Exclusive: Govt may prioritise children with risk factors first for vaccination among pediatric age

Insight Online News

Ashish Srivastava

New Delhi, Aug 14 : Central government may prioritize children with underlying risk factors first when the vaccination against Covid-19 rolls out for the pediatric age, a top government official has said. However, the vaccination for children can start only after immunizing the cohort of the adult population, he added.

Dr NK Arora, chairman of the Covid-19 working group told UNI that the National Technical Advisory Group on Immunisation (NTAGI) will recommend the Centre to start the roll-out of vaccines first with the children who are under the risk factor of developing severe complications triggered by Covid-19 disease.

“Our primary task is to immunize the adult population. Then only we will go ahead with the pediatric immunization,” he stated.

“Children below 18 years are 40 crores in population and those with comorbidities may include 20 lakh among them. Their risk factors include immunodeficiency disorders, comorbid conditions, cancer, patients of transplant etc. We will identify them all,” the NTAGI chief informed.

“This issue will be taken up and we will be recommending it to the government,” he added.

Arora also told UNI that the immunization drive for children may begin by the first quarter of 2022, only after the adult vaccination is over, he stressed.

The government expects to get done with the adult vaccination by the end of this year, Union Health Minister Mansukh Mandaviya had said in a written reply to the Lok Sabha last month.

“In view of the dynamic and evolving nature of COVID-19 pandemic, no fixed timeline at present can be indicated for the completion of vaccination drive, however, it is expected that all beneficiaries aged 18 years and above will be vaccinated by December 2021,” the minister’s response to the parliament read.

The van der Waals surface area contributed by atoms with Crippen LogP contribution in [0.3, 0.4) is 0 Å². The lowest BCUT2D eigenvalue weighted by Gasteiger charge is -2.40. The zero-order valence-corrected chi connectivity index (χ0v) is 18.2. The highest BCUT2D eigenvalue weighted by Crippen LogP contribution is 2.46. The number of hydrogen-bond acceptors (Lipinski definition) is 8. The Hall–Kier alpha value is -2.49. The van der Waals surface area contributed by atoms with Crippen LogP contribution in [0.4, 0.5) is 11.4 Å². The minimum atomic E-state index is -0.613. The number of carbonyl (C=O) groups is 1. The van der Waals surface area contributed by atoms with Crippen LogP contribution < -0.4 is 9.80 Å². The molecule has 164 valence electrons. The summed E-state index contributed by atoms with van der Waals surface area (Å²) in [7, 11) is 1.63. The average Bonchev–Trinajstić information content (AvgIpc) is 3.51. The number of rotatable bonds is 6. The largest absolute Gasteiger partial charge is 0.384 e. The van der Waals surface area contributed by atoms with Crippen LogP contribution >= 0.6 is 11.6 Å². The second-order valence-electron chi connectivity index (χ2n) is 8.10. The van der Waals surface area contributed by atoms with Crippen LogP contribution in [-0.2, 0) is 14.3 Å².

India is expected to have a varied portfolio of Covid-19 vaccines both for the adult and pediatric populations. Two candidates in the top run for approval from India’s drug regulator are Zydus Cadila’s and Bharat Biotech’s Covaxin.

Zydus Cadila, which is developing DNA vaccines, has concluded its trials for the 12-18 age group, and subject to statutory provisions, the vaccine may be available in the near future. Meanwhile, the trials of Covaxin on children, based on the inactivated virus platform, are underway and the results are expected by September.

Last month, the Centre had told the Delhi High Court that Covid-19 vaccines maybe soon available for children between 12 and 18 years of age, and a policy on vaccinating them would be formulated after acquiring approval.

However, Dr Randeep Guleria, Director, All India Institute of Medical Sciences (AIIMS), New Delhi, recently stated that a vaccine for children is more likely to be available by September.

UNIINDIA

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